Objective: To investigate the association of sexuality with sociodemographic (age, sex, education), medical (injury severity, time since injury), physical (fatigue, pain, independence), neuropsychological (memory, attention, executive function), psychological (depression, anxiety, self-esteem), and social participation factors after traumatic brain injury (TBI). Design: Survey. Individuals with TBI completed measures at a mean average of 2.78 years post injury (range, 1-10.3y). Setting: All participants were community based at the time of data collection. Participants: Eighty-four individuals with TBI consecutively recruited after discharge from rehabilitation and 88 age-, sex-, and education-matched controls with TBI recruited from the general community. Interventions: Not applicable. Main Outcome Measure: Brain Injury Questionnaire of Sexuality. Results: Individuals with TBI performed significantly worse on sexuality, mood, and self-esteem measures than the control group without TBI, supporting previous findings. Research findings highlighted a range of significant correlations between sociodemographic, physical, neuropsychological, psychological, and social participation factors and sexuality outcomes after TBI. In the multiple regression model, older age, greater depression, and lower self-esteem were significant predictors of poorer sexuality post injury. Further analyses indicated that depression mediated the independent relationships between lower social participation and greater fatigue with a decline in sexuality after TBI. Conclusions: These findings support sexuality changes after TBI as a multidimensional construct, highlighting depression as a key mechanism through which other factors may affect sexual functioning. Further research is needed to target assessment and intervention services for sexuality problems after TBI.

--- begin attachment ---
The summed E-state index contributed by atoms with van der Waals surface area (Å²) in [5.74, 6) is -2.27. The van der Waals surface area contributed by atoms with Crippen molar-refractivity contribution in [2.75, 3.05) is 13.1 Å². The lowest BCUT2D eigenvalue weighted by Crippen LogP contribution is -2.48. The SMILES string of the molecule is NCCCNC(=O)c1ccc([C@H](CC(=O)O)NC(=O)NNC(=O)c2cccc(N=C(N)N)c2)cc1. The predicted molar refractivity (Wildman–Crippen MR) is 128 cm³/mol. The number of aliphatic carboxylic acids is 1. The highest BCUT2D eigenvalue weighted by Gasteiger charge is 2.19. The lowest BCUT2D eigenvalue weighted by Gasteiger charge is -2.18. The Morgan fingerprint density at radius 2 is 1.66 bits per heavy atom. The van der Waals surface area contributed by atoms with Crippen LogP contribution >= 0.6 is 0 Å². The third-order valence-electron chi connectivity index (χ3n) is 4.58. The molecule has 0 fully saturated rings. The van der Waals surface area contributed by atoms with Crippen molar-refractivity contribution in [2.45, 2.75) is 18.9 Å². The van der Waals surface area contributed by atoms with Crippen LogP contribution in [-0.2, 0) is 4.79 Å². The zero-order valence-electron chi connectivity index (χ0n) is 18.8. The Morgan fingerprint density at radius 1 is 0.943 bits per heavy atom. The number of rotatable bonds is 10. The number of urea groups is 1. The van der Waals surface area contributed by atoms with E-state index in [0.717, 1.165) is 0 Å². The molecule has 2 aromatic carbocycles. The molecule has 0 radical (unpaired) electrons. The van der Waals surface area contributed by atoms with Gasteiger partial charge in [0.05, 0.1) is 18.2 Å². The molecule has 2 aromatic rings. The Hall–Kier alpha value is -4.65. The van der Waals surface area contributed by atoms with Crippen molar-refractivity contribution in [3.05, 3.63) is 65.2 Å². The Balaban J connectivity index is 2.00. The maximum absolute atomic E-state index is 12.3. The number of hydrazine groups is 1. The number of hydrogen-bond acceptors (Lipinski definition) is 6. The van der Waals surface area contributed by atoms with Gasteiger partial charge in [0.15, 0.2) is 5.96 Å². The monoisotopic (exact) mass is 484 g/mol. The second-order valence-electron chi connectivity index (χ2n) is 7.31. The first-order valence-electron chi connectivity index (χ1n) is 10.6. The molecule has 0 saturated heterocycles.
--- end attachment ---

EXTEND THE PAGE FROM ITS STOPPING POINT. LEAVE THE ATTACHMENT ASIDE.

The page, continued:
- Brain injuries